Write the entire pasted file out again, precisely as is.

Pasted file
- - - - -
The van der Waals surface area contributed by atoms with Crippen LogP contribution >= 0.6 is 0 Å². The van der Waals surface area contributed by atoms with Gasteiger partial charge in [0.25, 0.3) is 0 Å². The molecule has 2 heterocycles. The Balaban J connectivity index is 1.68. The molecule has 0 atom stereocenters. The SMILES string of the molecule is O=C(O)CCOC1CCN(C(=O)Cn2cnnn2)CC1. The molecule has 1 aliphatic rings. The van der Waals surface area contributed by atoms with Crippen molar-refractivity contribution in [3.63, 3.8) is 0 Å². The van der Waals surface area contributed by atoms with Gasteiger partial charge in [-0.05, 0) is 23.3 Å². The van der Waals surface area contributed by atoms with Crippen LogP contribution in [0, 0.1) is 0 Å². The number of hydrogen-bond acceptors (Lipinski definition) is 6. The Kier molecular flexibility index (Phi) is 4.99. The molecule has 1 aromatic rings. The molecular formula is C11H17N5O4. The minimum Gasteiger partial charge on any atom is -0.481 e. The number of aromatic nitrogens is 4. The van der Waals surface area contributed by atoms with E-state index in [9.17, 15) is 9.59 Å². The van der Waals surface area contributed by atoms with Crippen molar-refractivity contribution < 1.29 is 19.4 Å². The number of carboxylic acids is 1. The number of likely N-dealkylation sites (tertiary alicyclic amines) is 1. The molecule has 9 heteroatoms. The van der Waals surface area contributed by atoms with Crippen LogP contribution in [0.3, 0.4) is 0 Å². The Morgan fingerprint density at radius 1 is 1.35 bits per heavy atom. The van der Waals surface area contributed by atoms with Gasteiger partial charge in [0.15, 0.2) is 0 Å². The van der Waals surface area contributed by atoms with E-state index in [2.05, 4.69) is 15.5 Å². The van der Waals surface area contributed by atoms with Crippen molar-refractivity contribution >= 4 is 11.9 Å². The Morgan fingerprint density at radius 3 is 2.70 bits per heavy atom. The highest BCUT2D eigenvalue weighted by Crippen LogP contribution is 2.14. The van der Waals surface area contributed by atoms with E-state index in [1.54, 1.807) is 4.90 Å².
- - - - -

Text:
The van der Waals surface area contributed by atoms with Crippen LogP contribution >= 0.6 is 0 Å². The van der Waals surface area contributed by atoms with Gasteiger partial charge in [0.25, 0.3) is 0 Å². The molecule has 2 heterocycles. The Balaban J connectivity index is 1.68. The molecule has 0 atom stereocenters. The SMILES string of the molecule is O=C(O)CCOC1CCN(C(=O)Cn2cnnn2)CC1. The molecule has 1 aliphatic rings. The van der Waals surface area contributed by atoms with Crippen molar-refractivity contribution in [3.63, 3.8) is 0 Å². The van der Waals surface area contributed by atoms with Gasteiger partial charge in [-0.05, 0) is 23.3 Å². The van der Waals surface area contributed by atoms with Crippen LogP contribution in [0, 0.1) is 0 Å². The number of hydrogen-bond acceptors (Lipinski definition) is 6. The Kier molecular flexibility index (Phi) is 4.99. The molecule has 1 aromatic rings. The molecular formula is C11H17N5O4. The minimum Gasteiger partial charge on any atom is -0.481 e. The number of aromatic nitrogens is 4. The van der Waals surface area contributed by atoms with E-state index in [9.17, 15) is 9.59 Å². The van der Waals surface area contributed by atoms with Crippen molar-refractivity contribution < 1.29 is 19.4 Å². The number of carboxylic acids is 1. The number of likely N-dealkylation sites (tertiary alicyclic amines) is 1. The molecule has 9 heteroatoms. The van der Waals surface area contributed by atoms with Crippen LogP contribution in [0.3, 0.4) is 0 Å². The Morgan fingerprint density at radius 1 is 1.35 bits per heavy atom. The van der Waals surface area contributed by atoms with Gasteiger partial charge in [0.15, 0.2) is 0 Å². The van der Waals surface area contributed by atoms with E-state index in [2.05, 4.69) is 15.5 Å². The van der Waals surface area contributed by atoms with Crippen molar-refractivity contribution >= 4 is 11.9 Å². The Morgan fingerprint density at radius 3 is 2.70 bits per heavy atom. The highest BCUT2D eigenvalue weighted by Crippen LogP contribution is 2.14. The van der Waals surface area contributed by atoms with E-state index in [1.54, 1.807) is 4.90 Å².